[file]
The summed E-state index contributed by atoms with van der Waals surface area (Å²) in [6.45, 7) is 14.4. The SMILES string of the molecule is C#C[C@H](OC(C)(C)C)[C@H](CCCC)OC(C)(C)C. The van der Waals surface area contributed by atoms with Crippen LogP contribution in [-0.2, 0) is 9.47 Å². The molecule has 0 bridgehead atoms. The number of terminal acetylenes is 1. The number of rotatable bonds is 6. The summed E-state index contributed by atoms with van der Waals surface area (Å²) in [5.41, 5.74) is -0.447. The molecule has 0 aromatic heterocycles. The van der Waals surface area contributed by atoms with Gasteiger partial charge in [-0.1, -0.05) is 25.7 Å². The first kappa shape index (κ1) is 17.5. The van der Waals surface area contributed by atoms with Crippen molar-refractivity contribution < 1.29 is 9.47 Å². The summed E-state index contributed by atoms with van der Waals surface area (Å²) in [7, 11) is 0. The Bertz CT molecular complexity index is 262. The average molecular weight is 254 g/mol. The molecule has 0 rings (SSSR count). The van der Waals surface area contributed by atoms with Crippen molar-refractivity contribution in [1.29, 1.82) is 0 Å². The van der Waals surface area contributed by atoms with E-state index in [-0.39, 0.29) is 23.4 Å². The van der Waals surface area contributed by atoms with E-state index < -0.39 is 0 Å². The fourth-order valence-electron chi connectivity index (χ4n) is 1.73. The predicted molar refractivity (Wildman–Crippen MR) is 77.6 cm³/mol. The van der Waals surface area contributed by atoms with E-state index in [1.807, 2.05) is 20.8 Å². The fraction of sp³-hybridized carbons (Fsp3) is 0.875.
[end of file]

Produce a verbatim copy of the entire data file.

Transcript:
The summed E-state index contributed by atoms with van der Waals surface area (Å²) in [6.45, 7) is 14.4. The SMILES string of the molecule is C#C[C@H](OC(C)(C)C)[C@H](CCCC)OC(C)(C)C. The van der Waals surface area contributed by atoms with Crippen LogP contribution in [-0.2, 0) is 9.47 Å². The molecule has 0 bridgehead atoms. The number of terminal acetylenes is 1. The number of rotatable bonds is 6. The summed E-state index contributed by atoms with van der Waals surface area (Å²) in [5.41, 5.74) is -0.447. The molecule has 0 aromatic heterocycles. The van der Waals surface area contributed by atoms with Gasteiger partial charge in [-0.1, -0.05) is 25.7 Å². The first kappa shape index (κ1) is 17.5. The van der Waals surface area contributed by atoms with Crippen molar-refractivity contribution < 1.29 is 9.47 Å². The summed E-state index contributed by atoms with van der Waals surface area (Å²) in [7, 11) is 0. The Bertz CT molecular complexity index is 262. The average molecular weight is 254 g/mol. The molecule has 0 rings (SSSR count). The van der Waals surface area contributed by atoms with Crippen molar-refractivity contribution in [1.29, 1.82) is 0 Å². The van der Waals surface area contributed by atoms with E-state index in [-0.39, 0.29) is 23.4 Å². The van der Waals surface area contributed by atoms with E-state index < -0.39 is 0 Å². The fourth-order valence-electron chi connectivity index (χ4n) is 1.73. The predicted molar refractivity (Wildman–Crippen MR) is 77.6 cm³/mol. The van der Waals surface area contributed by atoms with E-state index in [1.807, 2.05) is 20.8 Å². The fraction of sp³-hybridized carbons (Fsp3) is 0.875.